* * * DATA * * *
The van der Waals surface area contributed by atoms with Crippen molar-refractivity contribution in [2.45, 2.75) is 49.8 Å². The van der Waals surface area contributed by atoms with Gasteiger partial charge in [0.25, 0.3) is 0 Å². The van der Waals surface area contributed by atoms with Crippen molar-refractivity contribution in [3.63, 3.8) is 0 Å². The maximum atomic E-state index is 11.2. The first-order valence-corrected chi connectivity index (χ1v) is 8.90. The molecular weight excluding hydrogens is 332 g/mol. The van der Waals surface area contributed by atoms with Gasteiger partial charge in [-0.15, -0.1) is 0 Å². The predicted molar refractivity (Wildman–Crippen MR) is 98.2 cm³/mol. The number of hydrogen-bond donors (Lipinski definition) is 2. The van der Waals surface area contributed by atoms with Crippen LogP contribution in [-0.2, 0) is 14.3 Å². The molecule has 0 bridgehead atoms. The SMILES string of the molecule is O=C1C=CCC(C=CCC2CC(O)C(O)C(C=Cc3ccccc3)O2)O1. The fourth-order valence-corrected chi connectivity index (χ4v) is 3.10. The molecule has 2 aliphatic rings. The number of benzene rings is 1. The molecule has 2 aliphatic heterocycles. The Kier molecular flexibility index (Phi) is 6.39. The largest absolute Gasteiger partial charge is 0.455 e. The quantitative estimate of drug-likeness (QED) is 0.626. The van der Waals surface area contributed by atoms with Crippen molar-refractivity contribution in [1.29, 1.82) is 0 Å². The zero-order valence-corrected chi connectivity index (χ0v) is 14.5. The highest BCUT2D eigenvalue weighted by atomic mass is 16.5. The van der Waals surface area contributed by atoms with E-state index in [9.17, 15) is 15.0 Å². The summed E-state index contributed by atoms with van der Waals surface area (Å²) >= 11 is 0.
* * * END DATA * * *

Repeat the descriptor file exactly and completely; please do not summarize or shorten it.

The van der Waals surface area contributed by atoms with Crippen molar-refractivity contribution in [2.45, 2.75) is 49.8 Å². The van der Waals surface area contributed by atoms with Gasteiger partial charge in [0.25, 0.3) is 0 Å². The van der Waals surface area contributed by atoms with Crippen molar-refractivity contribution in [3.63, 3.8) is 0 Å². The maximum atomic E-state index is 11.2. The first-order valence-corrected chi connectivity index (χ1v) is 8.90. The molecular weight excluding hydrogens is 332 g/mol. The van der Waals surface area contributed by atoms with Gasteiger partial charge in [-0.15, -0.1) is 0 Å². The predicted molar refractivity (Wildman–Crippen MR) is 98.2 cm³/mol. The number of hydrogen-bond donors (Lipinski definition) is 2. The van der Waals surface area contributed by atoms with Crippen LogP contribution in [-0.2, 0) is 14.3 Å². The molecule has 0 bridgehead atoms. The SMILES string of the molecule is O=C1C=CCC(C=CCC2CC(O)C(O)C(C=Cc3ccccc3)O2)O1. The fourth-order valence-corrected chi connectivity index (χ4v) is 3.10. The molecule has 2 aliphatic rings. The number of benzene rings is 1. The molecule has 2 aliphatic heterocycles. The Kier molecular flexibility index (Phi) is 6.39. The largest absolute Gasteiger partial charge is 0.455 e. The quantitative estimate of drug-likeness (QED) is 0.626. The van der Waals surface area contributed by atoms with Crippen molar-refractivity contribution in [1.29, 1.82) is 0 Å². The zero-order valence-corrected chi connectivity index (χ0v) is 14.5. The highest BCUT2D eigenvalue weighted by atomic mass is 16.5. The van der Waals surface area contributed by atoms with E-state index in [9.17, 15) is 15.0 Å². The summed E-state index contributed by atoms with van der Waals surface area (Å²) >= 11 is 0.